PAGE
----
Monday, September 12, 2022

TBR: Fixed Star by Suzanne Frischkorn

TBR [to be read] is a semi-regular, invitation-only interview series with authors of newly released/forthcoming, interesting books who will tell us about their new work as well as offer tips on writing, stories about the publishing biz, and from time to time, a recipe.


We don’t expect an elevator pitch from a poet, but can you tell us about your work in 2-3 sentences?


Fixed Star interrogates what it means to be caught between two identities intersected by multiple landscapes, politics, class systems, and the personal sense of being both drawn and cut-off from one's roots. The book is arranged in a series of spirals: a pair of sonnet coronas whose lines twine through the collection, as well as lyric, and prose poems. Braided through the collection are the voices, and echoes of Shakespeare, John Cage, Muriel Rukeyser, John Keats, Normando Hernández González, and others who accompanied me on a decades-long journey across the terrains of Cuba, Spain, Florida, and Pennsylvania.


Which poem/s did you most enjoy writing? Why?


The sonnet coronas were the poems I enjoyed writing most. The sonnet was the first received form I ever fell in love with, and I love everything about it, the 14 lines, the volta, the containment. In the coronas I found the leaping off of the last line of the previous sonnet to create a new sonnet was right up there with the deep play I consider necessary for me to make poems.


Which poem gave you the most trouble, and why?


The most difficult poem to write was “How Do You Say Orange?” and that was because it was the first time I had written about being the daughter of an immigrant, about how the Spanish language was used in our home after we moved from Florida, the shame of growing up in a dysfunctional home, and revealed (to me) my long held resentment of that shame. At the time it felt risky to reveal so much about our family dynamics.


Tell us a bit about the highs and lows of your book’s road to publication.


The best high of the book was learning it was being published by JackLeg Press. I remember every detail of the afternoon when I received the news from Jen Harris and Simone Muench. Most vividly I remember being so moved by Simone’s comments and how I felt so seen. There may have been some tears. I was so thrilled to learn I would be press mates with Maureen Seaton! There were other highs along the way like learning it had been a finalist for The Colorado Prize for Poetry at a time when I was feeling pretty dejected, and other finalist or semifinalist nods for different versions of the manuscript always filled me with gratitude for the readers who continued to push it forward. The lowest point was when I stopped sending it out. I was going through a dark period creatively due to other obligations that required my full attention so I wasn’t generating any new work. Somehow I got it into my head that as long as this manuscript wasn’t published I was still writing. I suspect I was terrified I couldn't make poems anymore and this collection would be my last. I did begin to make new poems eventually, and was finally able to let it go and send it out.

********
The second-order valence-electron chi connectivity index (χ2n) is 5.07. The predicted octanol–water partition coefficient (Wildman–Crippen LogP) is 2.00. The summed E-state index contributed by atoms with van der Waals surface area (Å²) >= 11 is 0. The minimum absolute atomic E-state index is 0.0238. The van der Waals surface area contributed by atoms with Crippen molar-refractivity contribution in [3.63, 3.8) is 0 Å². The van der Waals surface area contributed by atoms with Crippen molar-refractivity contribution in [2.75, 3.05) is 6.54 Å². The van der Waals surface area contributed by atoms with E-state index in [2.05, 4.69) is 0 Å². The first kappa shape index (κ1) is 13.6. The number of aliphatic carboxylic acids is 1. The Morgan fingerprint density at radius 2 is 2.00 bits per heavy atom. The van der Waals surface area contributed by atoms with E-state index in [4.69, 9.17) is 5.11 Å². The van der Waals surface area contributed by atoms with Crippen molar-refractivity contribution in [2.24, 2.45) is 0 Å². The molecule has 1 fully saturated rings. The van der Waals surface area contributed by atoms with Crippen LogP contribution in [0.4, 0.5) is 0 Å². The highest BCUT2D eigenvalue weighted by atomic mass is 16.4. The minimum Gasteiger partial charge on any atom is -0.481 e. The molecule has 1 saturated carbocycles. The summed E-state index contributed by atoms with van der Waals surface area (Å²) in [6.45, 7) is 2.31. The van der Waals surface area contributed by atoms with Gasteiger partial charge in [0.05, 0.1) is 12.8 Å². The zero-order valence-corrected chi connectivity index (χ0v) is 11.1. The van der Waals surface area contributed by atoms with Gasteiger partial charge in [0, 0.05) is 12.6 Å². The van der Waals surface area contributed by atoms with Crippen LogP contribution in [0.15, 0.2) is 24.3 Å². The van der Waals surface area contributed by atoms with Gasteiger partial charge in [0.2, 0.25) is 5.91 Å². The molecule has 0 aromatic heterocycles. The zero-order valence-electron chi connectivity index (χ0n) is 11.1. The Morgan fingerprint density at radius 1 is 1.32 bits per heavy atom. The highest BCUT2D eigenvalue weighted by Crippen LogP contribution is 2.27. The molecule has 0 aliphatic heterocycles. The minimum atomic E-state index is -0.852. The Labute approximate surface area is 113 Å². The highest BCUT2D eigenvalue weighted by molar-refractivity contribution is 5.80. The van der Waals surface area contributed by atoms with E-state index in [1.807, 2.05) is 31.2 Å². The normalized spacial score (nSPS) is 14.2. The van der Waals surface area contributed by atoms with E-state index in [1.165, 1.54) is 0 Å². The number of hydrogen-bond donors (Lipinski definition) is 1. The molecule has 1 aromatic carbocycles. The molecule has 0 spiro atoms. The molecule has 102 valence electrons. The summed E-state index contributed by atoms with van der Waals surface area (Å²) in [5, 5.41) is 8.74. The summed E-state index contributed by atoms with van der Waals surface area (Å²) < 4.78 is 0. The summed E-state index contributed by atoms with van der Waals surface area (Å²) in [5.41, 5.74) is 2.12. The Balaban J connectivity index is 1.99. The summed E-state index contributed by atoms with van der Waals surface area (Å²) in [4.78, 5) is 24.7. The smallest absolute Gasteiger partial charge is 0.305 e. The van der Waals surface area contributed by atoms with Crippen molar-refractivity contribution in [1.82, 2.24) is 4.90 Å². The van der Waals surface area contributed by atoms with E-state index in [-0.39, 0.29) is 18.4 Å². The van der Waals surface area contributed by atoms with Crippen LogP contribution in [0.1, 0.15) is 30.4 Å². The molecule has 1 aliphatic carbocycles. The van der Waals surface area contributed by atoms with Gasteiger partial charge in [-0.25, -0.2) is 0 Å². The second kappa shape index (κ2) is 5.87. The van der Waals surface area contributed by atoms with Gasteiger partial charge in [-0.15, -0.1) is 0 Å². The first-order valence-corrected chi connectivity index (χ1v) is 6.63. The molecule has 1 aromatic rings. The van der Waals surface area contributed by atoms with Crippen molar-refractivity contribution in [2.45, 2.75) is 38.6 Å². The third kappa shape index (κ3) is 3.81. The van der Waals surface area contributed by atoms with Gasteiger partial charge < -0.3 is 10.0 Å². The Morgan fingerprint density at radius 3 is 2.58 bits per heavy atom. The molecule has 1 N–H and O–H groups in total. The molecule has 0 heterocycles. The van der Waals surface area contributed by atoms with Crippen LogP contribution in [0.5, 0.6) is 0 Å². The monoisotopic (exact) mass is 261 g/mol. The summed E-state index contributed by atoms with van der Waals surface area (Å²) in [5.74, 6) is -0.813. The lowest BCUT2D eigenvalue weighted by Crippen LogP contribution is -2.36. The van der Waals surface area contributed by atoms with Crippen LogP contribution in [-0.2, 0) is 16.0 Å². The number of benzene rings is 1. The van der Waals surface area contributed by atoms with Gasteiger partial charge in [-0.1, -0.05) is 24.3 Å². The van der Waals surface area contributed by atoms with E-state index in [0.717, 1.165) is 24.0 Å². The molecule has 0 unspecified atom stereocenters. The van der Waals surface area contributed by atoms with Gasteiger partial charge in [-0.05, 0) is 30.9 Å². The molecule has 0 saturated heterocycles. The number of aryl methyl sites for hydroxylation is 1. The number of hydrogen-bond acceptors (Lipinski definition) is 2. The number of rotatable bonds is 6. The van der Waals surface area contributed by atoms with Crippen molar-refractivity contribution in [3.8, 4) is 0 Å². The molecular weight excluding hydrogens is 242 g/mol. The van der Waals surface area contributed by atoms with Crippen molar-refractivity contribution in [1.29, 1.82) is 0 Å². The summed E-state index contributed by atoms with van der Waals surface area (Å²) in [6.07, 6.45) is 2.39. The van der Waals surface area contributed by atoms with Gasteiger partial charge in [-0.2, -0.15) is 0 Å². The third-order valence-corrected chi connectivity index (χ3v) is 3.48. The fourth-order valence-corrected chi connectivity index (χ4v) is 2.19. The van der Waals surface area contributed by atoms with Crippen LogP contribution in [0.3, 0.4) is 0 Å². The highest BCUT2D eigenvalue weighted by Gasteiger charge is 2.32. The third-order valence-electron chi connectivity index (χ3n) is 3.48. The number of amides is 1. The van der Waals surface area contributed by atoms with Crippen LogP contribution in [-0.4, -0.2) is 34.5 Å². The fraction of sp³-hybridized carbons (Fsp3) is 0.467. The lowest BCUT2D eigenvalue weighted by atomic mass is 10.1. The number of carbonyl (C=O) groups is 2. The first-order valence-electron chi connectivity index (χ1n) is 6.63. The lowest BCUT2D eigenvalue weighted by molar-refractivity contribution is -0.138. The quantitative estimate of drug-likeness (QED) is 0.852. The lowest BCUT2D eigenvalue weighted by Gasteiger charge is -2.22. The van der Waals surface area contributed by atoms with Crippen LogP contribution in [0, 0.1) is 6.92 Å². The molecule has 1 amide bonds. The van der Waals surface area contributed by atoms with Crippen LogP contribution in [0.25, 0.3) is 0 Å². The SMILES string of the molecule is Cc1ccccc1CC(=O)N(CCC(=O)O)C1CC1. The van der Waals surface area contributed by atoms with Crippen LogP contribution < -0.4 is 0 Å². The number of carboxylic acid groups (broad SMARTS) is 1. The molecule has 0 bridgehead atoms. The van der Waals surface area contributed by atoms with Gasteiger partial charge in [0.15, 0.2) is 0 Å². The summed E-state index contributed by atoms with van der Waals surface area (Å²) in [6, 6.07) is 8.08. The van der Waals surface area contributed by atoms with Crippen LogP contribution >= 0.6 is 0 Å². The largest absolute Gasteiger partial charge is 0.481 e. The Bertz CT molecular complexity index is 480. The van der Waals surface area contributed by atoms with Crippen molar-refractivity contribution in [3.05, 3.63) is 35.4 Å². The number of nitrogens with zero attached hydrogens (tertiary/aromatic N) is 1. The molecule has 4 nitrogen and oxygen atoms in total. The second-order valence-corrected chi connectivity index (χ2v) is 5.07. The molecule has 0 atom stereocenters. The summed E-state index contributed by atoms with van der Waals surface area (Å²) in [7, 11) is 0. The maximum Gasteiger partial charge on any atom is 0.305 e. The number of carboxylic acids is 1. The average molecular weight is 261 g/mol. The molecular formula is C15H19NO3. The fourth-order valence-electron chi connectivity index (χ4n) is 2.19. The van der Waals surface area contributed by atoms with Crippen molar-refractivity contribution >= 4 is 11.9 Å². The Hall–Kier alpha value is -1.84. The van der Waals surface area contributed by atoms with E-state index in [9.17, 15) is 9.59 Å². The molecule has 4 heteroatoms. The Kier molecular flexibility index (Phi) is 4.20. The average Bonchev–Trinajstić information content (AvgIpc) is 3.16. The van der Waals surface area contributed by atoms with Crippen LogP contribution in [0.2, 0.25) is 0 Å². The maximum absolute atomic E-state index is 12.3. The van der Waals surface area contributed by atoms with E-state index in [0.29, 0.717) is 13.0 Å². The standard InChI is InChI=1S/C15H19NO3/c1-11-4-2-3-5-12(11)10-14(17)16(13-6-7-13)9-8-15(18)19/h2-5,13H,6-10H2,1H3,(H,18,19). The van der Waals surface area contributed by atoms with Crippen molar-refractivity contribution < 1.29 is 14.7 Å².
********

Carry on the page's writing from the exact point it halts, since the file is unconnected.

What’s your favorite piece of writing advice?


“Don’t be afraid to write crap.”


My favorite writing advice is “write until something surprises you.” What surprised you in the writing of this book?


This is a great question! The entire time I was writing this book I thought I was looking for my tribe, my people, my identity, the people I belonged to, and not until I finished it did I learn that my true people, my true tribe, were other poets and writers.


 What’s something about your book that you want readers to know?


I think I would like readers to know a little of the background story, the impetus behind the collection. My father was a captain in the Cuban Revolution, and my parents met when he was transporting arms for Fidel Castro through the border town of Brownsville, Texas, where my mother lived. Once Castro took power and revealed his true intentions of dictatorship rather than democracy my parents flew to the United States where my father became a US Citizen. I was born in Hialeah, Florida, and spoke Spanish for the first five years of my life. I began school at a time when “English only” was encouraged by the school system to bilingual parents, and I lost my facility with my first language. Cuba was rarely spoken of in our home for fear it would upset my father and as a result knowledge of my heritage was also lost. So this book was written as a quest to discover my lost heritage, to honor my ancestors, and to uncover the costs of assimilation.


Inquiring foodies and hungry book clubs want to know: Any food/s associated with your book? (Any recipes I might share?)


Mangos, Black Bean Soup, Cuban Pernil (roasted pork shoulder) & Congri (black beans & rice) all make an appearance in the book. Now I’m hungry.


Here’s a recipe for Cuban Pernil:










READ TWO POEMS FROM THIS COLLECTION, “My Body as a Communist Country” AND “My Body as The Tropicana Nightclub, 1952”: